Google Maps had to apologize again last week, this time because searching for racist terms gave results like the White House and Howard University. The results were derived from online discussions: idiots using an offensive term to describe a place associated the term with the place in Google’s search algorithms. Google says it’s changing the algorithm to fix the problem (because algorithms are to Google what procedures are to bureaucracies—the source of, and solution to, all life’s problems). Boing Boing, Engadget.
To be fair to Google, crowdsourcing map data does have its pitfalls: OpenStreetMap has to deal with this sort of thing all the time. You have to have something in place to deal with bad-faith edits. None of the edits I’ve made to Google Maps went through without someone reviewing them, so I’m surprised that this could happen. That said, when you need your map updated fast (such as during natural disasters like yesterday’s earthquake in Nepal), it’s hard to beat crowdsourcing.
Whereas the older version of the map showed only that part of the sea ice that permanently covered Arctic waters year round at that time, the new edition uses a 30-year median of September sea-ice extent from 1981 through 2010. September sea ice hit a record low in 2012 and is projected to decline further. The change means there is far more ice shown on the 2015 version of the map than on its predecessor.
The changes can be seen below: the 2006 map is on the left, the 2015 map on the right.
Now as Semeniuk’s piece points out, neither way is wrong. But all maps have a point of view, and it’s naive to think that this change was made in a value-neutral environment: this was the result of a conscious decision. The reason for that decision—that’s what’s interesting.
Dawn’s first colour map of Ceres: map-projected false-colour images of the dwarf planet taken as the spacecraft approached, assembled from images taken through blue, green and infrared filters. (Previously: At Ceres.)
Alastair Bonnett’s Unruly Places (first published in the U.K. as Off the Map) is a light, entertaining exploration of some of the world’s more unusual places. Bonnett, a social geography professor at Newcastle University, has written 47 short essays about locations that, in the grand scheme of things, don’t make any sense: the exceptions, the asterisks, the ink blots (in at least one case literally) on the map.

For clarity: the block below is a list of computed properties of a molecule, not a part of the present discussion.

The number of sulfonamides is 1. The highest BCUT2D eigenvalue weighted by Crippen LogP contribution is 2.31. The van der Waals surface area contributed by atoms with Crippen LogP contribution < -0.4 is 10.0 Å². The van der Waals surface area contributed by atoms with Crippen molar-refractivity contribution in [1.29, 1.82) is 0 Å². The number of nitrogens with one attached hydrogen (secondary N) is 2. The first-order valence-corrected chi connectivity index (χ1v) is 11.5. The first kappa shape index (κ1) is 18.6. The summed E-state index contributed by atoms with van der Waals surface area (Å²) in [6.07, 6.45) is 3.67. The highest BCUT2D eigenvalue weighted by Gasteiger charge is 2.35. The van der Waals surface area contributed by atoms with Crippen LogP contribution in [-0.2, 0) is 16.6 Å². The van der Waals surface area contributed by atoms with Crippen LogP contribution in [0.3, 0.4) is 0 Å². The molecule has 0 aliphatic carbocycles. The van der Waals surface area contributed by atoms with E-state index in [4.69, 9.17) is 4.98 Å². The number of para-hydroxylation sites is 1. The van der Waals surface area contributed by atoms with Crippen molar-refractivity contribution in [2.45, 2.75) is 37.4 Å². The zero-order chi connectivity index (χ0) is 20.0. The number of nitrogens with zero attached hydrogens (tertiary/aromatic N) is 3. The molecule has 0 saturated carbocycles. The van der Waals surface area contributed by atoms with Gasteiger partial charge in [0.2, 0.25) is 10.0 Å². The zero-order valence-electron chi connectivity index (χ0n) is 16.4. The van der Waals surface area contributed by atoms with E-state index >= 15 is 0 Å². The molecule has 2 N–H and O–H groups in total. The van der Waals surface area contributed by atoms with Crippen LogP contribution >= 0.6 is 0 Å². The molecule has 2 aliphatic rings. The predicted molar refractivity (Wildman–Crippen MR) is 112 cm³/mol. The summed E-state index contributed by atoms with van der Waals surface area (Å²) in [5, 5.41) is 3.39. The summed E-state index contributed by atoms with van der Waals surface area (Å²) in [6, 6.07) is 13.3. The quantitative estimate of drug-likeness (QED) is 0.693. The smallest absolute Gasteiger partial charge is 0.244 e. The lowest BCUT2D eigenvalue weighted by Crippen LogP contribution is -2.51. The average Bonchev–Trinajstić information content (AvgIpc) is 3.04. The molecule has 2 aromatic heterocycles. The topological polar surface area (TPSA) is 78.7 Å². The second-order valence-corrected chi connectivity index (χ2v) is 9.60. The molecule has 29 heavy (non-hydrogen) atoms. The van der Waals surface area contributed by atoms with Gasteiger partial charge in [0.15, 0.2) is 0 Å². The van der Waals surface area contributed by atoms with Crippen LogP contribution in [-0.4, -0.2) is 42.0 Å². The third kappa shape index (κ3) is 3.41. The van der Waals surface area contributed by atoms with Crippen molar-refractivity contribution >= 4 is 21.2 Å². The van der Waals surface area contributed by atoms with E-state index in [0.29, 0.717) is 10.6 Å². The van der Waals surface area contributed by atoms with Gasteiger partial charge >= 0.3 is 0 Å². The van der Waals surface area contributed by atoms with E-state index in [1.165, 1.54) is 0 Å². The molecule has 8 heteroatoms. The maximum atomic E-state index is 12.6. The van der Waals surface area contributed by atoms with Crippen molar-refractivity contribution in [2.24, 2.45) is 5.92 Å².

These range from the deeply frivolous to the profoundly injust: from bits and pieces of New York City transformed into environmental time capsules and art projects to places meaningful to the author; from rendition sites and pirate bases to Bedouin settlements in the Israeli Negev desert; from destroyed landscapes to Potemkin cities. The places often feel almost science-fictional; and in fact several of them evoked settings in existing science fiction works, like Christopher Priest’s Dream Archipelago and Maureen McHugh’s Nekropolis.
All in all, a pleasant diversion for the geographically minded, though I did have one quibble: the book calling latitude and longitude “Google Earth coordinates,” as though degrees are as proprietary as the KML format.
Emily Garfield’s art is a pen-and-watercolour exercise in the cartography of imaginary places. Her drawings “are inspired by the visual language of maps, as well as the fractal similarity that cities share with biological processes such as the patterns of cells and neurons.” Above: “Branching Networks (Cityspace #178).”
Meanwhile, the Pro version of Google Earth, which used to cost $400/year, is now free. Google Earth itself launched in June 2005, so is approaching its own 10-year anniversary, but it began its existence a few years earlier as Keyhole EarthViewer 3D.
The photo above marks another anniversary: It shows Apollo 14 astronaut Ed Mitchell consulting a map during his second lunar EVA on February 6, 1971. Apollo 14 returned to Earth 44 years ago yesterday.
Someone was responsible for the maps developed for the film adaptations of The Lord of the Rings, The Hobbit and other movies (on-screen and in promotional materials), and that someone is Daniel Reeve, a freelance artist who also did a lot of the letterwork and calligraphy. Via Boing Boing.
Map projections are inherently interesting, and also a great way to start a fight among a group of cartographers: just ask them their favourite and step back. Everyone has their preferred projection, me included, that fits their own needs and aesthetic. Cartographer Tom Patterson, whose work I’ve featured previously on The Map Room, has added another projection to the mix, the eponymous Patterson Projection, a cylindrical projection which “falls between the popular Miller 1, which excessively exaggerates the size of polar areas, and the Plate Carrée, which compressess the north-south dimension of mid latitudes.” It looks like a compromise projection in cylindrical form. A full article on the design and development of the projection is forthcoming at the link.